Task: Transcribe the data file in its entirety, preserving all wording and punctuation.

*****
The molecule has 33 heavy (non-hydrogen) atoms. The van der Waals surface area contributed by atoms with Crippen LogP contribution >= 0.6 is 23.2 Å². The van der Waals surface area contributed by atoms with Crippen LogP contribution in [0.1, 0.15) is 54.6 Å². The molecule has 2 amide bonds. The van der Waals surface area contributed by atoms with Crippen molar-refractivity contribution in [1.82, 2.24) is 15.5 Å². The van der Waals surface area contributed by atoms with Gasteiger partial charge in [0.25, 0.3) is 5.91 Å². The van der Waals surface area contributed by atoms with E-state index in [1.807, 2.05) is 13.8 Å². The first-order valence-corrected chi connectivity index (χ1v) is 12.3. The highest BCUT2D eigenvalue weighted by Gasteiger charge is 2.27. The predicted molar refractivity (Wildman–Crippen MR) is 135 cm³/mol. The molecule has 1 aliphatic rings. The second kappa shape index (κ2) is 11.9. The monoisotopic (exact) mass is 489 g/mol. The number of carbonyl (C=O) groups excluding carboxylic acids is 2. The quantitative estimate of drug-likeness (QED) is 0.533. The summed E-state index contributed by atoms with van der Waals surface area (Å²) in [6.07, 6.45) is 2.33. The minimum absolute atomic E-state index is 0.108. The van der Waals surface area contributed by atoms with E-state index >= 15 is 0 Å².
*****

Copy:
The molecule has 33 heavy (non-hydrogen) atoms. The van der Waals surface area contributed by atoms with Crippen LogP contribution >= 0.6 is 23.2 Å². The van der Waals surface area contributed by atoms with Crippen LogP contribution in [0.1, 0.15) is 54.6 Å². The molecule has 2 amide bonds. The van der Waals surface area contributed by atoms with Crippen molar-refractivity contribution in [1.82, 2.24) is 15.5 Å². The van der Waals surface area contributed by atoms with Gasteiger partial charge in [0.25, 0.3) is 5.91 Å². The van der Waals surface area contributed by atoms with E-state index in [1.807, 2.05) is 13.8 Å². The first-order valence-corrected chi connectivity index (χ1v) is 12.3. The highest BCUT2D eigenvalue weighted by Gasteiger charge is 2.27. The predicted molar refractivity (Wildman–Crippen MR) is 135 cm³/mol. The molecule has 1 aliphatic rings. The second kappa shape index (κ2) is 11.9. The monoisotopic (exact) mass is 489 g/mol. The number of carbonyl (C=O) groups excluding carboxylic acids is 2. The quantitative estimate of drug-likeness (QED) is 0.533. The summed E-state index contributed by atoms with van der Waals surface area (Å²) in [6.07, 6.45) is 2.33. The minimum absolute atomic E-state index is 0.108. The van der Waals surface area contributed by atoms with E-state index >= 15 is 0 Å².